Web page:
A grade-level standard specific example of the agenda followed in a Tier 2 and Tier 3 follow-up meeting to align instruction with Tier 1 is provided in Table 2. This example demonstrates the need to integrate strategies and prioritize the use of time across all three tiers of support. This kind of systematic planning and coordination requires concerted effort and collaboration; however, it will increase the likelihood of improved outcomes for students with disabilities and help general and special educators monitor student progress data that inform ongoing instructional planning.

Table 2

Tier 2 and 3 Planning Meeting Considerations

Grade-Level Standard

3.3 The student will apply word-analysis skills when reading.
b) Decode regular multisyllabic words
Tier 2 & 3
  • What are the student’s word-analysis skills?
  • Where are the gaps between the student’s skills and the grade-level expectation?
  • What systematic method can be used during Tier 2 and/or Tier 3 supports that will accelerate skill development and close the word-analysis skill gap?
  • When and how often will the student receive the necessary supports?
  • How will supports extend into Tier 1 instruction so the student receives additional opportunities and independent application of acquired skills?
  • How will Tier 2 and/or Tier 3 supports be progress monitored to ensure the student’s movement toward the grade-level expectation?
Tier 1
  • During Tier 1 instruction, when will the student practice and apply specially designed word-analysis strategies?
  • Which Tier 1 instructional activities (e.g., bell work, multi-syllabic decoding activities outside of the student’s instructional level) can be replaced with practice and application of skills and strategies learned during Tier 2 and/or Tier 3 instruction?
  • How will the word-analysis skills being taught during Tier 2 supports and Tier 3 interventions be reinforced during Tier 1 instruction? When will they be connected to the text the student encounters across content areas?

 

When multiple service providers align their talents and efforts across instructional settings to intensify support for students with disabilities, gaps in learning can be closed effectively and systematically. Students who benefit from this kind of coordinated instruction across Tiers 1, 2, and 3 are more likely to progress in the general education curriculum, graduate with a standard or advanced studies diploma, and experience improved postsecondary outcomes.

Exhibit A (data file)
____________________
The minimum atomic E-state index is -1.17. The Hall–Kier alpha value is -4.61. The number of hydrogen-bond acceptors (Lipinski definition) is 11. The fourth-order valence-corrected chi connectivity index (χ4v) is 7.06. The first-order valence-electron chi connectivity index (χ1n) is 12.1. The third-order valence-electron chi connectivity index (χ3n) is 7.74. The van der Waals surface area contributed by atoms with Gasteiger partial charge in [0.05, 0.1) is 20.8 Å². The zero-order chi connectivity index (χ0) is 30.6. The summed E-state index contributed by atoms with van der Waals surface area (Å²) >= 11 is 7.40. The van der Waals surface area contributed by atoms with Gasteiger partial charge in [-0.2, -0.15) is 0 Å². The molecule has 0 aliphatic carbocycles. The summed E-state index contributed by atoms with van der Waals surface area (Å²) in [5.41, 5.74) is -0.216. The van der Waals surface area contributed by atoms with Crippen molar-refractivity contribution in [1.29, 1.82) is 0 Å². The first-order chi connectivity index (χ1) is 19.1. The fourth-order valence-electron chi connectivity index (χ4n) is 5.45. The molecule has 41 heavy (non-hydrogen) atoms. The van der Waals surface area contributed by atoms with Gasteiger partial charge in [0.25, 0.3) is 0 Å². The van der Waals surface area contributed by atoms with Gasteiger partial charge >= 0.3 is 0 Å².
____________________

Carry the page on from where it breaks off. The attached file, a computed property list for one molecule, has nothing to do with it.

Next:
References

Batsche, G. (2015, June). Multi-tiered systems of support (MTSS). Symposium conducted at the National Joint Committee on Learning Disabilities meeting, Rockville, MD. Retrieved from www.ldonline.org/pdfs/njcld/GeorgeBatschePPT6-2015.pptx

Batsche, G. (2013, December). Implementing the Virginia tiered system of supports (VTSS): District/school level action planning. In C. Cave & T. Manthey (Chairs), Virginia tiered system of supports (VTSS) professional learning. Symposium conducted at the Virginia Department of Education VTSS Cohort Pilot Training. Richmond, VA. Retrieved from http://www.doe.virginia.gov/instruction/virginia_tiered_system_supports/training/cohort/2013/index.shtml

Florida Department of Education. (2013). What is “special” about special education? Specially designed instruction for students with disabilities within a multi-tiered system of supports. Retrieved from http://www.florida-rti.org/educatorResources/addRes.htm

Virginia Department of Education. (2011). Guidance document: Standards-based individualized educational program (IEP). Retrieved from http://www.doe.virginia.gov/special_ed/iep_instruct_svcs/stds-based_iep/stds_based_iep_guidance.pdf